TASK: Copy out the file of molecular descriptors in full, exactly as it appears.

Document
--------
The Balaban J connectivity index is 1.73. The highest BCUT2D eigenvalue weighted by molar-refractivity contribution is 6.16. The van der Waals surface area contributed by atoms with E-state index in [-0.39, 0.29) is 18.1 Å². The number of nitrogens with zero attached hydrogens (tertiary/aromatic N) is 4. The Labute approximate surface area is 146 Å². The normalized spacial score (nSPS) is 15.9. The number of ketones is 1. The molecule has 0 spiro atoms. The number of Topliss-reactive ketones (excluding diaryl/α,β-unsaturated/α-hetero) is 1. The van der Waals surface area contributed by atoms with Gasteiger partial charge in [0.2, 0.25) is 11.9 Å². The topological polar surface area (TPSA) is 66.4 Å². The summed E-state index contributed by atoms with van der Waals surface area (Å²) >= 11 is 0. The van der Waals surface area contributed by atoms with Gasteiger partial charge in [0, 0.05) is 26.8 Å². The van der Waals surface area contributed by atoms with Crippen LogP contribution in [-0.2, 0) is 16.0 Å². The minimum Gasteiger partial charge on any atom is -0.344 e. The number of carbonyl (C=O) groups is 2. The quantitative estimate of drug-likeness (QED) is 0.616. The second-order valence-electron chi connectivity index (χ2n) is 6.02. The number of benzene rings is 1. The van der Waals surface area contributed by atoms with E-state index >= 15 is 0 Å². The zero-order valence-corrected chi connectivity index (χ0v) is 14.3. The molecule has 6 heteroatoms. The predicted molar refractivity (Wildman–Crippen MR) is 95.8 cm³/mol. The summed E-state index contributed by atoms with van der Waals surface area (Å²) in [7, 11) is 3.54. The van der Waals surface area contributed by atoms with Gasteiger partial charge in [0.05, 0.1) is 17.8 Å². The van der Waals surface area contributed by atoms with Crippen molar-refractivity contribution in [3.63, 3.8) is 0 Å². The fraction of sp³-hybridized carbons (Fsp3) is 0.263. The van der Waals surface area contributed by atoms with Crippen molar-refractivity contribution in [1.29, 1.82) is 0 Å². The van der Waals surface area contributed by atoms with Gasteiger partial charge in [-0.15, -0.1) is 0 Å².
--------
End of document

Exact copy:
The Balaban J connectivity index is 1.73. The highest BCUT2D eigenvalue weighted by molar-refractivity contribution is 6.16. The van der Waals surface area contributed by atoms with E-state index in [-0.39, 0.29) is 18.1 Å². The number of nitrogens with zero attached hydrogens (tertiary/aromatic N) is 4. The Labute approximate surface area is 146 Å². The normalized spacial score (nSPS) is 15.9. The number of ketones is 1. The molecule has 0 spiro atoms. The number of Topliss-reactive ketones (excluding diaryl/α,β-unsaturated/α-hetero) is 1. The van der Waals surface area contributed by atoms with Gasteiger partial charge in [0.2, 0.25) is 11.9 Å². The topological polar surface area (TPSA) is 66.4 Å². The summed E-state index contributed by atoms with van der Waals surface area (Å²) >= 11 is 0. The van der Waals surface area contributed by atoms with Gasteiger partial charge in [0, 0.05) is 26.8 Å². The van der Waals surface area contributed by atoms with Crippen LogP contribution in [-0.2, 0) is 16.0 Å². The minimum Gasteiger partial charge on any atom is -0.344 e. The number of carbonyl (C=O) groups is 2. The quantitative estimate of drug-likeness (QED) is 0.616. The second-order valence-electron chi connectivity index (χ2n) is 6.02. The number of benzene rings is 1. The van der Waals surface area contributed by atoms with E-state index >= 15 is 0 Å². The zero-order valence-corrected chi connectivity index (χ0v) is 14.3. The molecule has 6 heteroatoms. The predicted molar refractivity (Wildman–Crippen MR) is 95.8 cm³/mol. The summed E-state index contributed by atoms with van der Waals surface area (Å²) in [7, 11) is 3.54. The van der Waals surface area contributed by atoms with Gasteiger partial charge in [0.05, 0.1) is 17.8 Å². The van der Waals surface area contributed by atoms with Crippen molar-refractivity contribution in [3.63, 3.8) is 0 Å². The fraction of sp³-hybridized carbons (Fsp3) is 0.263. The van der Waals surface area contributed by atoms with Crippen molar-refractivity contribution in [1.29, 1.82) is 0 Å². The van der Waals surface area contributed by atoms with Gasteiger partial charge in [-0.15, -0.1) is 0 Å².